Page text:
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iGaming at Top of List in Pennsylvania


Tax break could compensate for host-fee disparity

Lawmakers in Pennsylvania have begun work on putting together an omnibus gaming bill, and leaders in both the state House and Senate are finding they have to sort through myriad issues, each with its own benefits and drawbacks.

Those issues include the legalization and regulation of online gaming with sites licensed by the land-based casinos, the regulation of daily fantasy sports, and expansion proposals including tablet gaming at state airports, video lottery terminals for bars and taverns, and significantly different views on taxation between House and Senate proposals.

But one of the most urgent measures in the legislation package is the creation, before May, of a replacement for the host fee casinos pay their local municipalities. The original fee—2 percent of slot revenues or $10 million, whichever is greater, to the casino’s host community—was declared unconstitutional by the state Supreme Court in September. The court gave the legislature until January, recently extended to May, to replace the fee.

No Pennsylvania casino has ever earned $500 million in slot revenues for one year, so every casino thus far has paid the $10 million host fee in quarterly installments. The court held that the fee placed a larger tax burden on the smaller properties—those who, with Mount Airy Resort, had filed suit to challenge the fee—in violation of the state constitution’s tax uniformity clause.

The new legislation being considered by lawmakers would create a flat $10 million local host fee for 10 of the state’s 12 casinos—the two smaller resort-class casinos would remain exempt from the fee. However, officials of the smaller casinos are likely to challenge this on the same basis as the original fee. Even though the House omnibus bill language carefully frames the fee as “20 percent of the $50 million licensing fee they paid up front,” it is the same $10 million fee that was declared unconstitutional.

Officials of several casinos have pledged to maintain their quarterly payments on the $10 million host fee until a new law is in place. Among those refusing to pledge to maintain payments—the next would be due in April—is Sands Bethlehem in the Lehigh Valley. The state senator representing Lehigh Valley has submitted a bill that could solve the problems with the new host fee—tax credits.

State Senator Pat Browne is introducing a bill that would qualify casinos whose host fee is a larger portion of overall slot revenues for state tax credits that would compensate them for the difference, in the form of lower corporate net income tax.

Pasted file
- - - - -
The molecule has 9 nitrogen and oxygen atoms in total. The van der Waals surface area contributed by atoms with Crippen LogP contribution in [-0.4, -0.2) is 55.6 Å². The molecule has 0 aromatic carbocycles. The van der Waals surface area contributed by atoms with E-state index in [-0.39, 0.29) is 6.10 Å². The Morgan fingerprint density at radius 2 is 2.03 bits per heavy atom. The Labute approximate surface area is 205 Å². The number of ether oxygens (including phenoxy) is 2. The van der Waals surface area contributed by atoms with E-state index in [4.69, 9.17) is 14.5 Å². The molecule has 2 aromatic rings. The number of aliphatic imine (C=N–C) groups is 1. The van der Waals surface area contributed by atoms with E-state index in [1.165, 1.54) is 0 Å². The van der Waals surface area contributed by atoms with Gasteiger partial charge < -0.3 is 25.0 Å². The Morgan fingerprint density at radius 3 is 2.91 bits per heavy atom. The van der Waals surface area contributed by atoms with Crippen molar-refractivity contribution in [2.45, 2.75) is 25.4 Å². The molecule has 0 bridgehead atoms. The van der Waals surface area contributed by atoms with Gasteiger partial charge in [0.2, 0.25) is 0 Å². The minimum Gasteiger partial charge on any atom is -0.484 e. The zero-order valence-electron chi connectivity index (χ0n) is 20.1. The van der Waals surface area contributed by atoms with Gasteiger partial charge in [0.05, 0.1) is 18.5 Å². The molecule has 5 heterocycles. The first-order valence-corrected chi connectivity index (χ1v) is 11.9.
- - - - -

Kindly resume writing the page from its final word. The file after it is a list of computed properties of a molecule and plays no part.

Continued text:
“They still have to pay the $10 million, but a tax credit has the potential to offset that payment,” Browne told the Allentown Morning Call.

Browne is pushing to clear his proposal to preserve the $9 million a year the city of Bethlehem gets from the Sands, which officials say is enough to pay 100 police officers.

Meanwhile, Pennsylvania Governor Tom Wolf danced around a question on online gaming from a representative of the Poker Players Alliance during a Facebook Q&A session. Asked when online poker will be legalized and regulated in the state, Wolf said, “I don’t know,” and went on to defer to the state legislature without stating a position other than to advise caution.

“There is real work being done in the General Assembly as to what enhanced gambling—including online gambling, including possibly online poker—would look like moving forward,” Wolf said. “The deal is that whatever we do on this enhanced gaming, it should not take business away from our casinos or the lottery. Otherwise, why would we do it? Because we’re already getting revenues from that. It should be something that could be implemented cleanly, and the oversight we could do without being really that intrusive.”

The omnibus legislation has been introduced as House Bill 392. The General Assembly is expected to announce a joint House/Senate committee hearing for the entire package of gaming measures.

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